The value of health exchange networks is measured by reduced costs and improved care. But its use is measured, in part, by the number of queries by healthcare providers and the number of alerts sent to providers. The queries show that providers are accessing a patient’s history of clinical care to allow for more informed diagnosis and treatment. The notifications help facilitate follow up care when a patient is discharged from the hospital or an emergency room visit.
For example, in Maryland, primary care physicians for roughly 75 percent of all Medicare patients receive an alert upon a patient’s discharge, facilitating a follow up appointment. The alerts are considered a key factor in helping reduce Maryland hospital readmissions by six percent, healthcare leaders estimate. At the same time, CRISP receives an average of 90,000 queries a week by physicians.
Importantly, in addition to improving patient’s clinical care, healthcare information exchanges are providing critical public health intelligence. Shaun Alfreds, who leads Maine’s statewide exchange, said, the exchanges enable states to identify and address public health issue such as opioid abuse and diabetes. The exchanges “provide a real-time dashboard,” to see where the epidemics are occurring and in what population, he said.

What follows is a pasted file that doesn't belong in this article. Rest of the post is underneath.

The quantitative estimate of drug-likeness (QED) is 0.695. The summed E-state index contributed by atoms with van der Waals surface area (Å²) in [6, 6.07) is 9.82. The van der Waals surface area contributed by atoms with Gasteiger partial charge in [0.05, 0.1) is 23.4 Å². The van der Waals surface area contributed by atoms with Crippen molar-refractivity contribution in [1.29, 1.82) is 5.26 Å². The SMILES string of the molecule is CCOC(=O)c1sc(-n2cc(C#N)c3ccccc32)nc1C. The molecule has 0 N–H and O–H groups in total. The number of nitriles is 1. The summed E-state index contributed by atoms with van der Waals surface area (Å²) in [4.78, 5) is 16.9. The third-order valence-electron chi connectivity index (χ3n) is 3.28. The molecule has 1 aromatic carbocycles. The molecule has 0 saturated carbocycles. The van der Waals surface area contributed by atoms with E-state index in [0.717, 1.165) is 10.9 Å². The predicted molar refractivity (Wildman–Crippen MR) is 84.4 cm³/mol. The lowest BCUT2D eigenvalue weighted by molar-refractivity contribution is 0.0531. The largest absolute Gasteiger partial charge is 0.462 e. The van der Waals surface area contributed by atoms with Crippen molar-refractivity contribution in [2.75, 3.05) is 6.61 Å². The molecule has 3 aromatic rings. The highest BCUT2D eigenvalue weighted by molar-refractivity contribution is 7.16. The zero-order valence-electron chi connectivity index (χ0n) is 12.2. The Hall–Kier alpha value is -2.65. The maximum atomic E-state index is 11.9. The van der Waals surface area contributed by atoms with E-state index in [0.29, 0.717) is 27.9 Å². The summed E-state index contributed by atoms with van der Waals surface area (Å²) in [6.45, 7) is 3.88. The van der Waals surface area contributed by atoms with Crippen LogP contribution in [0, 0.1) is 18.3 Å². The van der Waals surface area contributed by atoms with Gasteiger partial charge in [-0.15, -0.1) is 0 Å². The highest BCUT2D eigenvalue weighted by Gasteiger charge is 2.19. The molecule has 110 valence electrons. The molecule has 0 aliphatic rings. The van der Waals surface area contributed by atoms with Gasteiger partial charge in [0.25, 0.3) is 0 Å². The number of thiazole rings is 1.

As Apple and Amazon’s own recent market offerings show, a number of players see an opportunity to leverage data and technology in the $3.2 trillion healthcare sector. California first took a stab at creating a health information exchange back in the late 1990s in Santa Barbara, modeling the project partly on the peer-to-peer song sharing service Napster.
Manifest’s Williams is confident California can lead the nation in ensuring that every resident has a complete digital health record available to the entire healthcare care team. The state has the opportunity to “leap into the future if we can get everyone on board,” she said.